The basics of bonding with babies

New born babies actively respond to their world through sensing noise, touch, smell, light and taste. They recognise their mothers’ voices and those of other close adults. At this early age it is essential that you provide plenty of close physical contact with them. When talking to babies, maintain eye contact and wait for a response. Always try to talk to a baby face to face, bending to his level whenever possible. If he is lying on a mat, lie next to him; if he is sitting in a bouncy chair, sit opposite him on the floor (rather than hovering over him). While talking to him, maintain physical contact by gently touching him, cuddling, or stroking his face or arms. This close contact will help to create a strong bond, as well as providing a feeling of comfort and security.

How you can help:

  • Be close to your child; whenever possible, position yourself at his level so that you can see each other
  • Use your voice to soothe or excite but remember that babies will also notice other visual signs of communication if they can see you, such as a smile, wink or frown.
  • Always be enthusiastic when talking with young children – they will enjoy your time together more readily
  • Be patient and offer babies lots of time and attention. This will help you to get to know them and how they like to communicate.

Basic Routines

It is important, as far as possible, to establish routines in the early months of a baby’s life. Eating, dressing, bathing and resting are all ideal times for strengthening intimate bonds and for establishing early routines.  Naturally, you will always respond to a baby’s needs as they arise and enjoy the spontaneity which is all part of looking after a young child. However, the introduction of routines at an early stage is helpful for spending focused time together. Routines also encourage a sense of security in young children.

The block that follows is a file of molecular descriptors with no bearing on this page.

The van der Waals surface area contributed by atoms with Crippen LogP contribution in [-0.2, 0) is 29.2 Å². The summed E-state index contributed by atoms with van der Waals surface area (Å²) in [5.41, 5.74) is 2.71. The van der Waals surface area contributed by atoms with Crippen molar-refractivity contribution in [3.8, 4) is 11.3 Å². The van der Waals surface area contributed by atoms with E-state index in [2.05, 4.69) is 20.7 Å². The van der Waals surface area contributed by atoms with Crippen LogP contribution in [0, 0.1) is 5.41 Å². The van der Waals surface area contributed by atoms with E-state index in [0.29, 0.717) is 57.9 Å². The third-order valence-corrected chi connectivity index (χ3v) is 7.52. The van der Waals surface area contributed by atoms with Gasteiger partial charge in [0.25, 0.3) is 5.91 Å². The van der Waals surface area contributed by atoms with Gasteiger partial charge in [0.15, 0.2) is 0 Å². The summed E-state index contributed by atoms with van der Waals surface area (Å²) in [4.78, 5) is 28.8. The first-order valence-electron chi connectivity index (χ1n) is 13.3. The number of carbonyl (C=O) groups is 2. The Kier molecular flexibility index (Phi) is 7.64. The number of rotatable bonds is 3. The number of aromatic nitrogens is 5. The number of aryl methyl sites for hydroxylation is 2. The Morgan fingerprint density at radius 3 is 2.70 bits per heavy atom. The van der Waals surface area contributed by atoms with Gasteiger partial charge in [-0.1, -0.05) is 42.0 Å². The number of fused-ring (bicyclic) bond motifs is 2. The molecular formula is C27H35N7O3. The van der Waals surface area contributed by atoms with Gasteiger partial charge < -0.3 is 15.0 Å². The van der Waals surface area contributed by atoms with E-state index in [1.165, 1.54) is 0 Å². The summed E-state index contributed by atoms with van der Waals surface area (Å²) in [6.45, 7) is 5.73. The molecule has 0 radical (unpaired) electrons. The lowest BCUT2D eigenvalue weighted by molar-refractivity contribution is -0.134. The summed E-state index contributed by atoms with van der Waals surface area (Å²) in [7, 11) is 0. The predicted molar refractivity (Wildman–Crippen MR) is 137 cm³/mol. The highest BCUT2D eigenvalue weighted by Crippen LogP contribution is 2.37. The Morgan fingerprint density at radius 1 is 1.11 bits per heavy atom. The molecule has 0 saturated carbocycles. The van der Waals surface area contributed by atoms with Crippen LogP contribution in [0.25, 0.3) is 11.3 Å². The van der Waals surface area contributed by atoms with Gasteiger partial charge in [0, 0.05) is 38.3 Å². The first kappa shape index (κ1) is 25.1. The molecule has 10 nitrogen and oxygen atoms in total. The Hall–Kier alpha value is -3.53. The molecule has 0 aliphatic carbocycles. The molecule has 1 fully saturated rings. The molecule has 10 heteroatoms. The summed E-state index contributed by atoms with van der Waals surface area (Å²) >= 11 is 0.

How you can help:

  • Always attempt to hold your baby while feeding and winding. Talk to him when you do this, offering praise and encouragement.
  • Explain what you are doing as you carry out a routine, such as stirring, filling a spoon, or pouring the milk.
  • Encourage your baby to feed himself when you feel he is ready, but be warned – you need to expect a mess!
  • When dressing your baby, tickle the part of his body about to be covered!
  • Name the parts of his body and the garments that you are helping him to put on.
  • Explain that we wash his hands and face to keep clean.
  • Talk through the routines.
  • Offer praise for the smallest things.
  • Use little rhymes to involve your baby in the routines. They can be totally silly – whatever you invent, the babies will enjoy!

The Environment

If possible, try to create stimulating environments for the areas where your usual caring routines are carried out. This will enable you to focus on the actual routine, while your baby is encouraged to participate in the activity itself.  Very young children have a limited understanding of their surroundings and use all their senses to find out more about their environment. As a parent, try to feed these senses. Using bright colours and patterns on wall hangings, mobiles and rugs around your baby’s cot or changing station will provide visual stimulation for your child. Play different types of music for him to listen and respond to.

How you can help:

  • Change the mobiles and pictures around your child every so often.
  • Call his attention, not only to what is happening during the routine, but also to what he can see, hear and touch.
  • When washing his hands or brushing his teeth, encourage him to touch the dry soap and dry bristles and to smell what he is using.
  • After a bath, use large, soft and warm towels to wrap him in. Call his attention to the touch of his pyjamas, blankets and teddies.


Within the first three years if you have successfully bonded, your young child will be confident and eager to be independent.  While you are constantly supporting and helping your child, it is easy to miss the signs that he is ready to try things for himself.  Watch him closely and set little challenges.  A good time to encourage independence is when your baby moves onto solids.  Let him explore different tastes, smells and textures during snack and mealtimes. Children as young as six months will attempt to feed themselves and it is important to introduce finger foods as soon as your baby is ready.  This will encourage him to feed himself.  Inevitably, this will create more mess to clear up, but more importantly it will help in the development of key motor skills while your baby learns to manipulate his environment and objects in that environment.

How you can help:

  • Give your child push-and-pull toys for him to use.
  • Offer support when required but respect your child’s independence and allow him to try to do as much for himself as possible.
  • Invite him to gather some of the items needed for the routine to be carried out.
  • Ask him to suggest what should happen next and act on his suggestion.
  • Allow him to help with the preparation of the routine, occasionally letting him take charge.